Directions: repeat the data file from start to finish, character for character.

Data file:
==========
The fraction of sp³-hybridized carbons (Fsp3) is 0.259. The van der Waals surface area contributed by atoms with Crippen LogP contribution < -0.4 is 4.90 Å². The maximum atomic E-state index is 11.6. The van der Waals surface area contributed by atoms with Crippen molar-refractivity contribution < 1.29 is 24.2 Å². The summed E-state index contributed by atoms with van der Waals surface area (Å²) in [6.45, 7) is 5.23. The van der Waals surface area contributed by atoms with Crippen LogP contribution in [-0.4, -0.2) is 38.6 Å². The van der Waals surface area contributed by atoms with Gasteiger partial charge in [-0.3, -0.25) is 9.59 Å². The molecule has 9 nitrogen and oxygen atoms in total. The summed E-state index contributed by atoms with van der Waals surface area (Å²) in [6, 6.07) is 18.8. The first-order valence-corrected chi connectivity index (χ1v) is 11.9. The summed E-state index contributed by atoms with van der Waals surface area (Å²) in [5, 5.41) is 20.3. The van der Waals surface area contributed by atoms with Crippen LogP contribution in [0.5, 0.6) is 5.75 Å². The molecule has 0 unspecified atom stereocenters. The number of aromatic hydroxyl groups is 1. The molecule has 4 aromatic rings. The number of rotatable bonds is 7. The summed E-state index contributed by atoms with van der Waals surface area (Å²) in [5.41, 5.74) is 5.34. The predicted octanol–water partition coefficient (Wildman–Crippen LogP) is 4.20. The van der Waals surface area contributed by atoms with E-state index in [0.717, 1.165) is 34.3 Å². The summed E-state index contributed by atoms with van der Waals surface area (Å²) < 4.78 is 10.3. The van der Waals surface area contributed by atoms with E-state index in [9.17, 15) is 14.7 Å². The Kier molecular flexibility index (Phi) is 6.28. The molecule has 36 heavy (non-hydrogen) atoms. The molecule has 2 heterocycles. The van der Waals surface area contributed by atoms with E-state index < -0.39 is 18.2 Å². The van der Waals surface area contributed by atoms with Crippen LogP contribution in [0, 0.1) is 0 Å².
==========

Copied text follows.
The fraction of sp³-hybridized carbons (Fsp3) is 0.259. The van der Waals surface area contributed by atoms with Crippen LogP contribution < -0.4 is 4.90 Å². The maximum atomic E-state index is 11.6. The van der Waals surface area contributed by atoms with Crippen molar-refractivity contribution < 1.29 is 24.2 Å². The summed E-state index contributed by atoms with van der Waals surface area (Å²) in [6.45, 7) is 5.23. The van der Waals surface area contributed by atoms with Crippen LogP contribution in [-0.4, -0.2) is 38.6 Å². The van der Waals surface area contributed by atoms with Gasteiger partial charge in [-0.3, -0.25) is 9.59 Å². The molecule has 9 nitrogen and oxygen atoms in total. The summed E-state index contributed by atoms with van der Waals surface area (Å²) in [6, 6.07) is 18.8. The first-order valence-corrected chi connectivity index (χ1v) is 11.9. The summed E-state index contributed by atoms with van der Waals surface area (Å²) in [5, 5.41) is 20.3. The van der Waals surface area contributed by atoms with Crippen LogP contribution in [0.5, 0.6) is 5.75 Å². The molecule has 0 unspecified atom stereocenters. The number of aromatic hydroxyl groups is 1. The molecule has 4 aromatic rings. The number of rotatable bonds is 7. The summed E-state index contributed by atoms with van der Waals surface area (Å²) in [5.41, 5.74) is 5.34. The predicted octanol–water partition coefficient (Wildman–Crippen LogP) is 4.20. The van der Waals surface area contributed by atoms with E-state index in [0.717, 1.165) is 34.3 Å². The summed E-state index contributed by atoms with van der Waals surface area (Å²) < 4.78 is 10.3. The van der Waals surface area contributed by atoms with E-state index in [9.17, 15) is 14.7 Å². The Kier molecular flexibility index (Phi) is 6.28. The molecule has 36 heavy (non-hydrogen) atoms. The molecule has 2 heterocycles. The van der Waals surface area contributed by atoms with E-state index < -0.39 is 18.2 Å². The van der Waals surface area contributed by atoms with Crippen LogP contribution in [0, 0.1) is 0 Å².